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Harris on the hotseat: Careful, cautious

Harris on the hotseat: Careful, cautious (KSNV)

What you're about to see is a very careful Becky Harris, the new chairwoman of the Nevada Gaming Control Board, the investigative arm of the gaming commission.

“So it's the board's policy to not discuss an ongoing investigation but I can tell you that it's underway,” Harris told me Tuesday, giving us her most extensive interview yet for a broadcast outlet. She was referring to the recent sexual accusations against Steve Wynn, the man who literally remade gaming and turned las vegas into a modern gaming destination.

Harris will give you no more than that because she can’t. As the state’s top gaming investigator, she’s already paving new ground by sitting down for an extended interview, but even then her answers are short, cautious and concise.

RELATED | Steve Wynn steps down as CEO and Chairman of the Board of Wynn Resorts

The governor appointed the state senator to replace AJ Burnett. She chaired her first gaming control board meeting last week.

That meeting last week came 12 days after the bombshell report in the Wall Street Journal on January 26th. That claimed Steve Wynn was guilty of decades of sexual misconduct.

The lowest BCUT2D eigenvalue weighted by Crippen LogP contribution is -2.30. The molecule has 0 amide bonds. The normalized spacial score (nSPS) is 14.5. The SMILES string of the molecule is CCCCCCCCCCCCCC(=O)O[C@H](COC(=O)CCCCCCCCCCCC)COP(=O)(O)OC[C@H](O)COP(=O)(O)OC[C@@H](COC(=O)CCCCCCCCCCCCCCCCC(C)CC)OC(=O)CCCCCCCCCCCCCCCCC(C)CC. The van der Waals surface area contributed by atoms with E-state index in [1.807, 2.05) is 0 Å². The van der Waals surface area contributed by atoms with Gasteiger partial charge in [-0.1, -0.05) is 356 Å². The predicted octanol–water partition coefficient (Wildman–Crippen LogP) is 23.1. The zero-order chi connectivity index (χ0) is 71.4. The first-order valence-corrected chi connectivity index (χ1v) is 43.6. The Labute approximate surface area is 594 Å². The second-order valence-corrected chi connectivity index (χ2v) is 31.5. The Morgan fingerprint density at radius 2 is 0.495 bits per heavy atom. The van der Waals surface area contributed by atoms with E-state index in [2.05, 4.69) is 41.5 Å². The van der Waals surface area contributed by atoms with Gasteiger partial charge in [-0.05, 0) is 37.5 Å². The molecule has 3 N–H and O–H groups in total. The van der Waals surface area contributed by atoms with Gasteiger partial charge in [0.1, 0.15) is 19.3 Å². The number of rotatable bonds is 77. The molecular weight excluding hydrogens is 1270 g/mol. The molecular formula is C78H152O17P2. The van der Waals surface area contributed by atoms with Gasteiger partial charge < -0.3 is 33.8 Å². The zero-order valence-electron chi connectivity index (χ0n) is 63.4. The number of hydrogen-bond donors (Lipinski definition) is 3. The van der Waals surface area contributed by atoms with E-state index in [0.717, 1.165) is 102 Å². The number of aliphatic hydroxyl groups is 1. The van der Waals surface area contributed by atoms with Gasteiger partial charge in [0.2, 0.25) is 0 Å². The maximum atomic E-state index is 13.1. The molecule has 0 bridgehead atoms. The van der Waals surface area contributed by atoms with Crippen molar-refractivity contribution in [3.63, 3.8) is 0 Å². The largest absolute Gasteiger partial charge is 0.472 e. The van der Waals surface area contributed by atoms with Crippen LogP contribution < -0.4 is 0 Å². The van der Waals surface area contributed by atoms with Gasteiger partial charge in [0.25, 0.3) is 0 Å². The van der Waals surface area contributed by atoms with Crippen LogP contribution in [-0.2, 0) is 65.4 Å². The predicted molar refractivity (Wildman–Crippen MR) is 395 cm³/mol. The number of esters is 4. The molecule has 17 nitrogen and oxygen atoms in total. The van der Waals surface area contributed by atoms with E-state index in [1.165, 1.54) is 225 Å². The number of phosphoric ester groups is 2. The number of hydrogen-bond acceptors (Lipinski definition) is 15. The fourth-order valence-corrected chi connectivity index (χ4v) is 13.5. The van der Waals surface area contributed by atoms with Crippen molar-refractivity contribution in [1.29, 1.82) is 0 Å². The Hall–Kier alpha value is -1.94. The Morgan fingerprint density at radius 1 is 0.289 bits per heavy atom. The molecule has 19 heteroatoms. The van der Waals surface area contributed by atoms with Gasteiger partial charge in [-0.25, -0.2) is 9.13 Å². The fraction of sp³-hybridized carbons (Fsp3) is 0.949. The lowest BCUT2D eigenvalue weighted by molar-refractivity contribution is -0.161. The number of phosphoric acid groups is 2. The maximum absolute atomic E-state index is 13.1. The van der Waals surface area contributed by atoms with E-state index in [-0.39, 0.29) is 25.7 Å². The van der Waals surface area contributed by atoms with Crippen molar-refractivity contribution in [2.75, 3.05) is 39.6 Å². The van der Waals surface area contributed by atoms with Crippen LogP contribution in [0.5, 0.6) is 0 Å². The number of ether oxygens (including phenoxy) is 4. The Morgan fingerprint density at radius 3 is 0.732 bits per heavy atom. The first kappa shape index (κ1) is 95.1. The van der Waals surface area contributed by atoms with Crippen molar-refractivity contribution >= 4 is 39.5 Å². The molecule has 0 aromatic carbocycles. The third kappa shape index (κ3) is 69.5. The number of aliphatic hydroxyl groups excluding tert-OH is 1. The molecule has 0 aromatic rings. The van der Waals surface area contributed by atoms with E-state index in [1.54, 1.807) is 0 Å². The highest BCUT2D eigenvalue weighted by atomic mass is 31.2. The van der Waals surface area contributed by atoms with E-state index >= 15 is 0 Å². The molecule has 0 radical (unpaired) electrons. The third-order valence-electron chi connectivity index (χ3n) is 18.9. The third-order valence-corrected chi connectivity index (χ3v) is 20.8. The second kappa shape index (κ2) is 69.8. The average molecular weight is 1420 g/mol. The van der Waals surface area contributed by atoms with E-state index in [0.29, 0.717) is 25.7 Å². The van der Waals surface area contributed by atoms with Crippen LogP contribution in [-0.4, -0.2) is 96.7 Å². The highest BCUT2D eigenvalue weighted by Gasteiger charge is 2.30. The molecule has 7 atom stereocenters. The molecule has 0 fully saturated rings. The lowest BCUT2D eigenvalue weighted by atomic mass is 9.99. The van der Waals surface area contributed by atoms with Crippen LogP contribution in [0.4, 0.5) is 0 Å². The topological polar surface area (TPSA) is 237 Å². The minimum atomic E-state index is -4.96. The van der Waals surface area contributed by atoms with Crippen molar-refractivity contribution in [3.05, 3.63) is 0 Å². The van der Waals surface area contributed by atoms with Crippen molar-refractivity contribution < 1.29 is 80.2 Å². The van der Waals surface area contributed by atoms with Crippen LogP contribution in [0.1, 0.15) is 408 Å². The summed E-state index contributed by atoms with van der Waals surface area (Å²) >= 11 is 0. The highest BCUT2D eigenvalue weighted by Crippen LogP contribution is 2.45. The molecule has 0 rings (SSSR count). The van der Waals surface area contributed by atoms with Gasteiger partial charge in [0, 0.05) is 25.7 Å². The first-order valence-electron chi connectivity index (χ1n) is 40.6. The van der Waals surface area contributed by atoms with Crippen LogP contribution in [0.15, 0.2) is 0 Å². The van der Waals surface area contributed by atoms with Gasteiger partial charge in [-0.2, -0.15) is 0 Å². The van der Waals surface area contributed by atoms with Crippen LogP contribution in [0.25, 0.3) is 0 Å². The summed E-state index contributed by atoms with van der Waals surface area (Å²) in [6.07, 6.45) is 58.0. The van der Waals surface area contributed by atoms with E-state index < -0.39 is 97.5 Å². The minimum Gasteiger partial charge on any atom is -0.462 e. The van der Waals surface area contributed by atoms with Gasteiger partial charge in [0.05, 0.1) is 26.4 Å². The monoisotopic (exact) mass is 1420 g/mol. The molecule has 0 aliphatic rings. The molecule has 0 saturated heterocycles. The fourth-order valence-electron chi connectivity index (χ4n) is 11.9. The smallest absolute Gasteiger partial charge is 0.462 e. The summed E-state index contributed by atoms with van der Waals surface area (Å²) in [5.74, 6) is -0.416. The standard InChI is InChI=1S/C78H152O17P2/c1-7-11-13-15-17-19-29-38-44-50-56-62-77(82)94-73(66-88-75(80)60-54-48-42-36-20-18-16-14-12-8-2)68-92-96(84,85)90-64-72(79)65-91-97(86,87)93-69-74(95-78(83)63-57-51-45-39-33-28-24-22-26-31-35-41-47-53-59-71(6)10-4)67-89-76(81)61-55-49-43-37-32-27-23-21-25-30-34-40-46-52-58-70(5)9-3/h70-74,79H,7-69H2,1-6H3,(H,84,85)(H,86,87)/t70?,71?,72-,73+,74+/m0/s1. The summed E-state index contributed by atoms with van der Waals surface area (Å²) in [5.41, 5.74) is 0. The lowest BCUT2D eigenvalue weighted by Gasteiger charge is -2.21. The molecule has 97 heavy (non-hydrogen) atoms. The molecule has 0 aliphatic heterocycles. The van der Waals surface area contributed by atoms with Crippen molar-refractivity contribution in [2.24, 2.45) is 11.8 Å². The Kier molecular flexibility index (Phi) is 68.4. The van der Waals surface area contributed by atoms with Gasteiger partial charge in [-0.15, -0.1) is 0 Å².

Since that report, Harris tells me tips have been coming into her office.

RELATED | Steve Wynn resigns: Is “me too” movement also cause of rush to judgement?

“I think that the increase in traffic was the result of the Wall Street Journal piece,” Harris told me. As a result, The GCB set up an online portal for people to report incidents regarding any investigation it's conducting: a “hotline,” essentially. It is accessed by going to the gaming control board website and clicking under the “what’s new” tab on the homepage.

It went online yesterday. Harris did not have a number about how many complaints they've received, but she says all will be referred to the appropriate GCBdivisions. Don’t expect to do this anonymously, however: the complaint form requires a valid email and phone number.

“Those who are submitting information to the board should expect follow up or a phone call back or an email,” harris says.

In the Wynn case, Steve Wynn has denied the charges. Last week, he stepped down, saying "I have reached the conclusion I cannot continue to be effective in my current roles."

Harris tells me Wynn's resignation does not stop her investigation.

“So we're continuing with our investigation here and we're going to conduct that investigation in a thoughtful, thorough and judicious way,” Harris says.

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